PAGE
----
Home » Newpages Blog » The Plumbers Apprentice

The Plumbers Apprentice

Here is a collection of poems for hard times. The first section, “There Goes the Neighborhood,” re-examines life’s past warts and pimples. Weil’s poem, “In My Neighborhood, Everyone Almost Wins the Lottery” looks at where he grew up and says,

Here is a collection of poems for hard times. The first section, “There Goes the Neighborhood,” re-examines life’s past warts and pimples. Weil’s poem, “In My Neighborhood, Everyone Almost Wins the Lottery” looks at where he grew up and says,

…No one ever wins. Everyone knows someone
who would have won, if only they had followed
their hearts, or remembered an address, or
been born on a lucky day

The second part of the book, “How Holy,” calls out faith in friends or religion for its shortcomings. “Practicing Betrayal” is a poem about his childhood friends. In it, Weil writes:

At eight, I was encouraged
to dive in the filthy river.
All my friends stood at the shore,
promising they’d go next.
As soon as my head bobbed up,
I heard their laughter,
my eyes level with their sneakers,
dripping sewage, I could smell
their contempt.
They called me shit-boy for a year

“It’s Like This,” the third section of the book, acknowledges irredeemable loss and irreparable ruin, but leaves both poet and reader standing strong in defiance, which is captured in the poem “Checkmate,” a poem about facing illness:

There will no longer be good days
and there never was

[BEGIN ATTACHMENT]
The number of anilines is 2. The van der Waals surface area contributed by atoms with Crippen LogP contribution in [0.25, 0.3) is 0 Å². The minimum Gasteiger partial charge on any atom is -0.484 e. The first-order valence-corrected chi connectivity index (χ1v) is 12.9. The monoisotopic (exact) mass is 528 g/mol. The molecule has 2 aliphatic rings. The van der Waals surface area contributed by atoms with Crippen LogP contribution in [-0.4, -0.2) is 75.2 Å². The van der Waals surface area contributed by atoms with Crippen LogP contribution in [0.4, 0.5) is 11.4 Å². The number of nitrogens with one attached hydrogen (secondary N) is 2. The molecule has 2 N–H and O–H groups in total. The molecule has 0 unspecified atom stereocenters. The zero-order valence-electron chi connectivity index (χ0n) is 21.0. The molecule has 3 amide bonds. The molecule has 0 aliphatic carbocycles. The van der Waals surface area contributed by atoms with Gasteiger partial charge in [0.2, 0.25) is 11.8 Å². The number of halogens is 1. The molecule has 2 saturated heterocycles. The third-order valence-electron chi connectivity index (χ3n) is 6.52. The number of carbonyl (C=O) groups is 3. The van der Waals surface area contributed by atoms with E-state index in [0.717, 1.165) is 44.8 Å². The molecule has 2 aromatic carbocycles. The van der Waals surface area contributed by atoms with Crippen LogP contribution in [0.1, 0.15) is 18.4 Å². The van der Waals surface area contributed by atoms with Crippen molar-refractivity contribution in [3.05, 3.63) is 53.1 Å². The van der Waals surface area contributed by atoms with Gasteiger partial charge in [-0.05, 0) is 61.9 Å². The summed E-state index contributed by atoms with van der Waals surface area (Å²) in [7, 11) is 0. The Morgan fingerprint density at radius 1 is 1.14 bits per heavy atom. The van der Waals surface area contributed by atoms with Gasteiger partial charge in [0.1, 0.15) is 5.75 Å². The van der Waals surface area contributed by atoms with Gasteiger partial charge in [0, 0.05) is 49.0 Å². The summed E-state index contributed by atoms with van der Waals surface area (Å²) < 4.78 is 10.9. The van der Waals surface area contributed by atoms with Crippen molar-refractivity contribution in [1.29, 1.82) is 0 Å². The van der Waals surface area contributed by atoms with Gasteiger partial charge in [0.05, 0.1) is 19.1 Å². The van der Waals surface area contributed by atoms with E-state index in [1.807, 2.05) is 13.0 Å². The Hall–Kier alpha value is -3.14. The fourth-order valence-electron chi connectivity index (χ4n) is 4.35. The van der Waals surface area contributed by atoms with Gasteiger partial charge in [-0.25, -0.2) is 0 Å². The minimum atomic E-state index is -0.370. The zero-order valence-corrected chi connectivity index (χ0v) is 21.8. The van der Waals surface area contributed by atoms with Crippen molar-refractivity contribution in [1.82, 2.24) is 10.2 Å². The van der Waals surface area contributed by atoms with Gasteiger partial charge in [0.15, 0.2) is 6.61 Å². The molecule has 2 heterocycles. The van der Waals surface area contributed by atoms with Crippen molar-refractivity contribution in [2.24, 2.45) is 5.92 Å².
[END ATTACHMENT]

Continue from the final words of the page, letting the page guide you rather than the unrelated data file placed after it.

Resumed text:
a reason except maybe some
hidden test you failed
some gene you inherited
some corner of the universe
that you happened to sleep in
where all the shit piled up.

Joe Weil looks at beauty and sees the bloated underside where ugly makes a home; tells beauty to take a walk and falls in love with ugly. He examines his faith and everyone else’s to see it fail; tells faith to take a walk and revels in small depravities. He stares loss in its face and spits whatever was retained; Tells loss to take a walk and carry all the rest with it. Despite the darkness, Weil leaves us a kind of determined strength. In “Clap Out Love’s Syllables,” he writes, “Stocks fall, leaves fall, we fall, yet, falling, praise / the fields of lust on which our bodies graze.”

This is a book that invites bereavement to sit down, then fleeces it by cheating at poker. All the rules we thought written on stone have faded; the stone was wax. We were mistaken. I will surely wear this book out.

Spread the word!